Lessons from the 2001 general election for the future of the Lib Dems

At the time, both inside the Liberal Democrats and outside the party, the 2001 general election appeared to be a good result. Far from falling back in seat numbers after the huge gains in 1997, the party gained further seats, up a net six. That even included a general election gain from Labour, something beyond generations of predecessors. The party’s vote share was up – a modest 1.5% increase yet the first increase in the vote share for the party or its predecessors since 1983. Progress too on improving the party’s diversity, with three of the six gains at the election coming with female candidates. Charles Kennedy, trebling his own majority, had firmly established himself as one of the party’s most popular politicians and the party also seemed to have cracked the formula for winning seats. The two seats lost at the election both came from those seats which had not followed the Campaigns Department’s template for campaigning. Those that did, won.

Which is why 2001 also makes for a good example of the problems the party needs to overcome for long-term, sustainable success. For there were big cracks in the foundations on which the 2001 success was secured.

Most notably, despite the party’s vote increase, the British Elections Study data reveals that in 2001 the Liberal Democrats only retained the support of 51% of those who voted for the party in 1997 .* Even in good times, the party suffered from a huge churn in its support between elections – a huge churn that required therefore huge effort to battle to stand still, let alone move forward as, for example, also illustrated by the 1983 general election.

That’s why developing a larger core vote for the party is so important.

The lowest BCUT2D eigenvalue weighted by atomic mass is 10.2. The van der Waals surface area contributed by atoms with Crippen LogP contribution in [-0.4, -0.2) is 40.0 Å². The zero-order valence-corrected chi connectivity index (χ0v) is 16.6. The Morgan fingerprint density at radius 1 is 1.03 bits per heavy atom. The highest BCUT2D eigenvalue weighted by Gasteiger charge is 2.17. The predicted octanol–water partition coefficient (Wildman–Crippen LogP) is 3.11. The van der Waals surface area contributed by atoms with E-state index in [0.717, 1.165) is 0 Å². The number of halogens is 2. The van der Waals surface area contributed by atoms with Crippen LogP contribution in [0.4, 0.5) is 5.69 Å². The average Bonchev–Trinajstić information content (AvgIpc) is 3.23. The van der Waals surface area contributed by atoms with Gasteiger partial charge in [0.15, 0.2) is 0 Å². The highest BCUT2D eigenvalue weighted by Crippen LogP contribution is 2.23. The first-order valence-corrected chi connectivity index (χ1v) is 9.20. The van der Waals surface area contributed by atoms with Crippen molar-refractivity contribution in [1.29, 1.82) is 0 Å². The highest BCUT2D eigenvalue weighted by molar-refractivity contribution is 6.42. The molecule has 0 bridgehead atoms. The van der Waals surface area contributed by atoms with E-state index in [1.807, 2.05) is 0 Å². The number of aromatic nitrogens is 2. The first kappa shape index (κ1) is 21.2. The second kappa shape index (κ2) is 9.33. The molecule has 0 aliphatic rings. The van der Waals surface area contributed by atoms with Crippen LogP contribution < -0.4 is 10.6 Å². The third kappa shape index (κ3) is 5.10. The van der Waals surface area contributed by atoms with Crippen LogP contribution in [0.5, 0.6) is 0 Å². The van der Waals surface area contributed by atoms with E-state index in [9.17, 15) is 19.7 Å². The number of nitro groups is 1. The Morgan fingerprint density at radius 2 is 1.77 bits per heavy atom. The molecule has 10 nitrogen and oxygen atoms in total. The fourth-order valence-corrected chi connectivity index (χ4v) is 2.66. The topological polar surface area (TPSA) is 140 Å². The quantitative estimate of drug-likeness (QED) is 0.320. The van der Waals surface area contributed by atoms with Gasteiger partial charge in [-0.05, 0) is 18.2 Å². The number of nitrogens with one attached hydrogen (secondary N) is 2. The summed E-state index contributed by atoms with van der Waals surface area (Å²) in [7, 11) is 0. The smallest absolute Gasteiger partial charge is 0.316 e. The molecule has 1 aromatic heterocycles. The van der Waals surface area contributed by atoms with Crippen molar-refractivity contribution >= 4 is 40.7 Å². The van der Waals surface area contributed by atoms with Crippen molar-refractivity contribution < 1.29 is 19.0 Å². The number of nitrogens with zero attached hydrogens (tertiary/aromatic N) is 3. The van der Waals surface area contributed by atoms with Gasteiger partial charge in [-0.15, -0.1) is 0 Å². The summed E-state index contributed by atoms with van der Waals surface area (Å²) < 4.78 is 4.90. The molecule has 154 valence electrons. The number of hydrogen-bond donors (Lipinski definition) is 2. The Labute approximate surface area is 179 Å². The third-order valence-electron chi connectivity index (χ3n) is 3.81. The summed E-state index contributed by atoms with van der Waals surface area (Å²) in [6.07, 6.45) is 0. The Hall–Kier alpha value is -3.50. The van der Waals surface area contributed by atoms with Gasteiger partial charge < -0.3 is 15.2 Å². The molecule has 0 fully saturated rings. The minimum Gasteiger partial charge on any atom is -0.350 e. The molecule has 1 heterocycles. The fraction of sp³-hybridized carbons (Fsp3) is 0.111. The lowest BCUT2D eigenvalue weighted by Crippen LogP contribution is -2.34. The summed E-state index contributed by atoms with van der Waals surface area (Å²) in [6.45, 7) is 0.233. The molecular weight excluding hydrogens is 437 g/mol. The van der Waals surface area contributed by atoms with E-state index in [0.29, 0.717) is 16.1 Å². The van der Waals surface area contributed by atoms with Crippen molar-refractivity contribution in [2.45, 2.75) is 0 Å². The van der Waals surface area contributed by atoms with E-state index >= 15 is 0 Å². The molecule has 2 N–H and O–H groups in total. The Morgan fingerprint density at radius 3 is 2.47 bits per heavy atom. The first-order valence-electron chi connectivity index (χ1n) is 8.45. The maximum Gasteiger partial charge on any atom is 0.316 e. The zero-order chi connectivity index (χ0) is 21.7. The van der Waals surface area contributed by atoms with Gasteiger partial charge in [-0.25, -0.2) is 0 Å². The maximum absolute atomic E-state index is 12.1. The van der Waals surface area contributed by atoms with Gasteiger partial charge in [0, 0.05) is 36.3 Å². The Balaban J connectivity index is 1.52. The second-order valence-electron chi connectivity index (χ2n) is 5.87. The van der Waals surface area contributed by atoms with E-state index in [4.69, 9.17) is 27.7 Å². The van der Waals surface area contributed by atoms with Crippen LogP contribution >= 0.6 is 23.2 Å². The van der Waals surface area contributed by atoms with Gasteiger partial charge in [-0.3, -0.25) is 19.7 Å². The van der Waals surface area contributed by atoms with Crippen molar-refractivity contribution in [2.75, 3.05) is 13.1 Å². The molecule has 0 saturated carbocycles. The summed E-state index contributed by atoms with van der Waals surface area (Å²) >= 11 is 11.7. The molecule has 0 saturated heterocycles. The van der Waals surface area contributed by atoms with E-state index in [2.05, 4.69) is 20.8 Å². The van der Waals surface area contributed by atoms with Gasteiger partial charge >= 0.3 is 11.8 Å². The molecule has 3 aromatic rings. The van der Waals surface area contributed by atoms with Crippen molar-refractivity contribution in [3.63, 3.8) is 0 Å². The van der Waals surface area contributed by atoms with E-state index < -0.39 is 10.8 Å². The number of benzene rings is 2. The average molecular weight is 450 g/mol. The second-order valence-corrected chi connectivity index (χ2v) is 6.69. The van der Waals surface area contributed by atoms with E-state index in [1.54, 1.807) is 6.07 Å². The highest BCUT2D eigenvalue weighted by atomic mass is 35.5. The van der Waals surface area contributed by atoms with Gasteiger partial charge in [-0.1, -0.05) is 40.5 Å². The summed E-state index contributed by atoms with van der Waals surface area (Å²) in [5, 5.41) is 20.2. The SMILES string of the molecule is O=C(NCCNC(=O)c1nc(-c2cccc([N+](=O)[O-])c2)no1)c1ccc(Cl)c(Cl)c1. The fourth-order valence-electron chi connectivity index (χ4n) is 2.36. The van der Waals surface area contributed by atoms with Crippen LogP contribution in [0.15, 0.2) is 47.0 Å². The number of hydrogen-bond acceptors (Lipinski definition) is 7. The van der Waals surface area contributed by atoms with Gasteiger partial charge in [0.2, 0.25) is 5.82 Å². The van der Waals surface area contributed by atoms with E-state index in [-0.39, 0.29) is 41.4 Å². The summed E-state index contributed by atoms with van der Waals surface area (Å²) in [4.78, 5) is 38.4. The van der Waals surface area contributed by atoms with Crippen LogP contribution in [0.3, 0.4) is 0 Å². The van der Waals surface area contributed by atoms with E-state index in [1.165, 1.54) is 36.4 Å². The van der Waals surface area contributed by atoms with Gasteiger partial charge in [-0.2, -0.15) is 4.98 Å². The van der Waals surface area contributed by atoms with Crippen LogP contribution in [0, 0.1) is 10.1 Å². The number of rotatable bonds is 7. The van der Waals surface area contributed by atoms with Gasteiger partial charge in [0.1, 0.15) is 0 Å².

Down in the destails too, there were other cracks in the party’s foundation. The party’s Parliamentary gender balance was still massively male-dominated and, at the local council level, it was higher but flat. The long-running improvements through the 1970s and 1980s had ended. Party membership, moreover, had been falling through the 1990s and save for a small upwards tick at the time of the 2001 election it then slipped back and stayed static for years afterwards. As for the local government base, during the preceding Parliament, the party had lost seats at every round of May local elections. More seats were lost in the concurrent 2001 local elections too. Even the gains in the next Parliament were not sufficient to overcome the losses from 1997 and onwards. Away from the general election headlines, the requirements for long-term sustainable growth were not being met.

The lessons of 2001 were then reinforced by the lessons of 2005 general election. But, so far, the party has not been good at learning those lessons about getting the foundations for success right.

That’s why a good chunk of the party’s strategy adopted at our spring conference is about those foundations. It is also why the current debates over party reforms are not a ‘distraction’ from more important matters; getting such issues right is an essential part of long-term success.


* In bad times, the churn rate in the Liberal Democrat vote is similarly high. For example, the British Election Study shows that only 55% of those who voted Liberal Democrat in 2015 did so again in 2017, when the party’s vote share fell even further from its 2015 low.


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